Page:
As a former biophysics major, I am fascinated by the concept of entropy. Most of us know entropy as it relates to spacial orderliness - the gradual decline of the kitchen sink or a closet into disorder. In thermodynamics, entropy - from a Greek word meaning “transformation” - may be thought of as a measure of the degree of energy degradation in any process. Entropy explains many phenomena within the human body.
Physico - Chemical Point of View
The machine that is the human body works to achieve equilibrium. Simply put, energy balance in the body involves receiving energy in form of fats, carbohydrates, and proteins, and transferring this energy to the surroundings as heat. Thermodynamically speaking, this means that ordered organic molecules are changed to totally unordered form of energy – heat.
Highly ordered systems carry low entropy. According to second thermodynamic principle, such a system, left to itself, inevitably deteriorates with time. In this way, the entropy theory of aging relates to the biological wear and tear theory. If aging is a result of damage accumulation in organisms accumulated over time, then maximum entropy results in corporeal death.
While maximum entropy may correspond to death, aging is related not only to how much metabolic work is performed but to how well the work is done. Daniel Hershey of the University of Cincinnati defines an “organic entropy” for homeothermic systems as ΔS=ΔQ/T, where ΔQ is the basal heat per unit weight per unit time given off by an organism, and T is isothermal temperature. Studies suggest that the figure 0.833 Kcal/Kg/hr represents universal characteristic for living tissue.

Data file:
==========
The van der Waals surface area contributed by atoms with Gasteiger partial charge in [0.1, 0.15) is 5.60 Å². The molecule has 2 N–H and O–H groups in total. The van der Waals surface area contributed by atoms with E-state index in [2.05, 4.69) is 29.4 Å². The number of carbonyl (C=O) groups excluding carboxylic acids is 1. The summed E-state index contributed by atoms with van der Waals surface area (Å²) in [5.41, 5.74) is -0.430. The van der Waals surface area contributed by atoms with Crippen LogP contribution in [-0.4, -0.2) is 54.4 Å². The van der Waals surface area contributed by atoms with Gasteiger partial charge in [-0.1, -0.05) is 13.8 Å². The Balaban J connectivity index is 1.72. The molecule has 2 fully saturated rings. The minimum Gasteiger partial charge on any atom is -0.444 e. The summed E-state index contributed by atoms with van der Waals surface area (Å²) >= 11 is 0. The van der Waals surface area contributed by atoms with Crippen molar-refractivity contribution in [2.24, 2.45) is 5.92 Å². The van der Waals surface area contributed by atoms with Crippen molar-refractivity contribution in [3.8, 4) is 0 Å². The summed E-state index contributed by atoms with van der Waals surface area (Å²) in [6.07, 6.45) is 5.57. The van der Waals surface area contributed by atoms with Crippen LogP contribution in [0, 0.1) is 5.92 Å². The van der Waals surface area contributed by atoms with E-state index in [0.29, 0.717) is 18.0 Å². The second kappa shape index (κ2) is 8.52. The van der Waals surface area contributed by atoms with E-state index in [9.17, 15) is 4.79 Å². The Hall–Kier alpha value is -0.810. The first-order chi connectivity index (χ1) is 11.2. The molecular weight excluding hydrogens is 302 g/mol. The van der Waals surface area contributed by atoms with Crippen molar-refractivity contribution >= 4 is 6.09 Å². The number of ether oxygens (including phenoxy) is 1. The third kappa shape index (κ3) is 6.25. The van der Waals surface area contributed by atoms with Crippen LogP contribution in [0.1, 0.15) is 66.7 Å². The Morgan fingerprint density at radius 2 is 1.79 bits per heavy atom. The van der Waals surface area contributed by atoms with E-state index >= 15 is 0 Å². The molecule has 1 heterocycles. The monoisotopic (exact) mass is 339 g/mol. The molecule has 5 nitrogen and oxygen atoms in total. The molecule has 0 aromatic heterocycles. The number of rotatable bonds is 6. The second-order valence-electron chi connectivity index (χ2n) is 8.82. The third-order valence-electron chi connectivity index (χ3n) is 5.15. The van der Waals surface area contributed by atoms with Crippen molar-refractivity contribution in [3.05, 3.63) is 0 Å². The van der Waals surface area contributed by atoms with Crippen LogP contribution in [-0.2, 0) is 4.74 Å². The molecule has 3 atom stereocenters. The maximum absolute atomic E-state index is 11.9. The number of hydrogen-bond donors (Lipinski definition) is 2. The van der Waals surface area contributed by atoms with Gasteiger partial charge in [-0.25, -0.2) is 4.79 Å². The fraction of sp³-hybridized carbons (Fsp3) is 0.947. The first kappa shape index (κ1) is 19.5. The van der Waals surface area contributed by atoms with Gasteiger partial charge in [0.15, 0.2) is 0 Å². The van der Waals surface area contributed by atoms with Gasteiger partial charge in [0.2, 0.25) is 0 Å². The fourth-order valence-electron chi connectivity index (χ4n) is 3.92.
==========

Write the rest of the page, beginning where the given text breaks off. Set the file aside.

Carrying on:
Entropy, Exercise, and BMR
The heat evolved by the body is called the basal metabolic rate (BMR). Different states of arousal, age, and even diet affect BMR. For example, Vegetarians have lower BMR than nonvegetarians with high proteins consumption.
The entropy production in mild exercise is 1.5-2.4 times as great as that in basal conditions. The entropy production in vigorous exercise is six to eight times as great as that before exercise. Studies suggest that strength training can increase BMR due to increases in lean muscle mass.
Keeping in mind the aforementioned description of entropy, one might conclude exercise is detrimental to longevity. However, it is important to look at the human body as a whole and not individual organ systems. Just small amount of physical activity indeed helps people live longer.
As one of my former professors stated, “Metabolism affects the heart, the heart affects the lungs, the lungs affect the blood, the blood affects the muscle, muscle affects hormones, and hormones affect metabolism!! It is hard to just study entropy and its effect on lifespan when other factors play a role in lifespan!!"
For more information, check out Entropy Theory of Aging Systems: Humans, Corporations and the Universe.
1 HEALTH, AGEING AND ENTROPY - http://www.ped.muni.cz/z21/knihy/2011/39/texty/eng/34_navratil_eng.pdf
2 Entropy Theory of Aging Systems: Humans, Corporations and the Universe
Author: Julia Anthony
B.S. Exercise Specialist, CSCS, NASM CPT